Cyber attack on village church site redirected users to Satanic portal
Hackers launch cyber attack on village church website that redirects users to Satanic portal promoting ‘sex spells’
- Site in village of Lastingham on the edge of the North York Moors was targeted
- Worshippers were stunned to find offers of ‘sex spells’ to bewitch a new lover
- Black Magic curses and a guide to Voodoo were also included on the portal
- The CofE is treating it as deliberate attack on the faith by anti Christian groups
The Church of England is investigating a cyber attack which saw visitors to a church website redirected to a Satanic portal promoting ‘sex spells’.
Hackers targeted a web address used by church congregations in the sleepy village of Lastingham on the edge of the North York Moors, where worshippers were then stunned to find themselves on a US paranormal site.
On the page, ‘professional’ witches advertised satanic services – including ‘sex spells’ to bewitch a new lover, Black Magic curses, plus a guide to Voodoo and other rituals.
Church of England officials say nothing like it has happened before and it is being treated as a deliberate attack on the faith by anti Christian groups.
The Church of England is investigating a cyber attack which saw visitors to a church website redirected to a Satanic portal promoting ‘sex spells’
Officials say nothing like it has happened before and it is being treated as a deliberate attack on the faith by anti Christian groups
Martin Sheppard, of the Diocese of York, explained: ‘That domain name was the domain name of the parish website years ago.
‘It was owned by one member of the parochial church council which is not an uncommon state of affairs.
‘But that person is not around any more and the whole thing was replaced with the current parish website.
‘Now what seems to have happened is the old domain has resurfaced with a copied version of the old website.
‘It is deliberately and wilfully mischievous with these links to these openly anti-Christian websites.
‘The current parochial church council have been taking steps with the domain registration company to say it is a fraudulent domain.
‘But there is wilful mischief being made here and I have not come across that before.’
Founded by the early saints, Lastingham has been a centre of Christian worship for 1,000 years with the main church of St Mary’s famed as the final resting place of St Cedd since 644AD.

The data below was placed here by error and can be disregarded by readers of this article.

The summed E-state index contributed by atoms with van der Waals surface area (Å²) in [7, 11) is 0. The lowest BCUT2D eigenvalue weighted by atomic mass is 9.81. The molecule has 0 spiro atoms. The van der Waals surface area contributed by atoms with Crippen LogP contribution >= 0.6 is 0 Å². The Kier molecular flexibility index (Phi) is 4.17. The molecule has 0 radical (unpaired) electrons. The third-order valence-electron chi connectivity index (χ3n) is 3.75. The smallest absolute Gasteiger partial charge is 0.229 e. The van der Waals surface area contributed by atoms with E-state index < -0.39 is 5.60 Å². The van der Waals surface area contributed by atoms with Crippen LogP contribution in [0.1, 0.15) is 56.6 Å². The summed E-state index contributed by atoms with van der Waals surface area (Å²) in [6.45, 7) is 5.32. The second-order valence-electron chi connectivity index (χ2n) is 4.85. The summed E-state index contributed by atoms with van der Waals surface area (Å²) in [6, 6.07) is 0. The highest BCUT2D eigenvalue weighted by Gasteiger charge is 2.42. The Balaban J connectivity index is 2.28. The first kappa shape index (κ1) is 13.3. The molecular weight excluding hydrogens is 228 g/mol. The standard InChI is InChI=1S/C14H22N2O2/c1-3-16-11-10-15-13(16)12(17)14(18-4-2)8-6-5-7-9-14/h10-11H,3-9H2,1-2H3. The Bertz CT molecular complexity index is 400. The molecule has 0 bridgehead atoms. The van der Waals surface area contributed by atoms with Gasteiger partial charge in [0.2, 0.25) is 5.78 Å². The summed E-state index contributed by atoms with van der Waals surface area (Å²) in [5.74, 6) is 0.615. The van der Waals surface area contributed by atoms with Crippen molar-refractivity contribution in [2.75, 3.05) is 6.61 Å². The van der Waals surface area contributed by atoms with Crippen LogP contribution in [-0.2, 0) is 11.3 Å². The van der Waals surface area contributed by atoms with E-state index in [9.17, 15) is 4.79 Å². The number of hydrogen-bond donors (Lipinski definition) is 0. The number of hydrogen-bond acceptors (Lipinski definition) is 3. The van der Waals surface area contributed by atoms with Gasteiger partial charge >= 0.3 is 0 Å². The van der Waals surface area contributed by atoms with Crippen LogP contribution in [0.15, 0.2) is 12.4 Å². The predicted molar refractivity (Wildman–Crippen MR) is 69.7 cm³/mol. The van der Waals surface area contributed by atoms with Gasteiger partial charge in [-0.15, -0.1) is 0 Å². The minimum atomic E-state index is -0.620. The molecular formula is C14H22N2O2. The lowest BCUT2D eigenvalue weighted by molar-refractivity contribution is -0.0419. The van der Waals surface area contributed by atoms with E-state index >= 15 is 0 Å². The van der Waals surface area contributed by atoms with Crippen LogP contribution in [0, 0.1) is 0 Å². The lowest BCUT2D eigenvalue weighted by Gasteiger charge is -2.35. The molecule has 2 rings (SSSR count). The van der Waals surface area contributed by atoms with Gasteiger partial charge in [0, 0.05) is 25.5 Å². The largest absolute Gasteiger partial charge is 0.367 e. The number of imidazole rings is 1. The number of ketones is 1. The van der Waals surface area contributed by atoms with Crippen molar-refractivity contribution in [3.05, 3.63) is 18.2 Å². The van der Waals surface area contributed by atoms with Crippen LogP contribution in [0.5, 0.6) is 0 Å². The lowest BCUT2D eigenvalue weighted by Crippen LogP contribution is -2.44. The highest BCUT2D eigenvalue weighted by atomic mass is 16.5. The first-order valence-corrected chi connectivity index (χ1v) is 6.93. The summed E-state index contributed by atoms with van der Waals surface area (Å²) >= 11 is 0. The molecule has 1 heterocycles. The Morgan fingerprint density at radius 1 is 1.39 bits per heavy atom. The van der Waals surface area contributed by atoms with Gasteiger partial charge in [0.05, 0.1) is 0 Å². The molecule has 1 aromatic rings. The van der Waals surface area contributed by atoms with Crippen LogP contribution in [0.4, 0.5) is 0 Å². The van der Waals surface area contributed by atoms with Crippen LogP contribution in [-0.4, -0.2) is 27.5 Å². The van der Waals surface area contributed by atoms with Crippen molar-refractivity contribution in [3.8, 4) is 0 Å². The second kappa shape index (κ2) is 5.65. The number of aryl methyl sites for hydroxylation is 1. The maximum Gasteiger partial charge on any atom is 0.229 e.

Eyebrows were raised when the seemingly official website advertised psychic readings to members of the five churches in the area.
A link directed church goers to US portal ‘Free Psychics’ containing hundreds of profiles of witches for hire who can ‘harness the power of the old ways’ to cast spells over the phone, internet, or email for subscribers sometimes paying over £5 a minute.
Hackers targeted a web address used by church congregations in the sleepy village of Lastingham on the edge of the North York Moors
They include ‘sex spells’ to ‘turn up the heat in the bedroom’ with your partner or ‘attract someone new into your life’.
Visitors were told they would make them ‘absolutely irresistible’ but warned a poorly cast spell ‘can end up in an obsession or stalker situation’.
The site also offered spells to find out if your partner is cheating on you, ‘revenge spells’ to hex them if they are and tips on dabbling in the ‘Voodoo Lust Spell’.
The fraud has already fooled outraged locals and former vicar turned horror writer GP Taylor. He said: ‘Witchcraft is completely incompatible with Christianity. St Cedd will be spinning in his grave.
‘I was amazed when I clicked the link. It’s crazy.’
One local woman said: ‘This is like selling date rape drugs. It is nothing to do with Christianity. It is about inflicting pain and manipulating people. I just can’t believe it.’
The fake webpage stated: ‘This is a time of rapid cultural change. Many are feeling a loss of eternal values and spiritual certainties.
‘Our churches have seen this problem, so we’ve started to offer free psychic reading to encourage people to reconnect with their spiritual side. We believe the age does not favour ‘church’ Christianity.’
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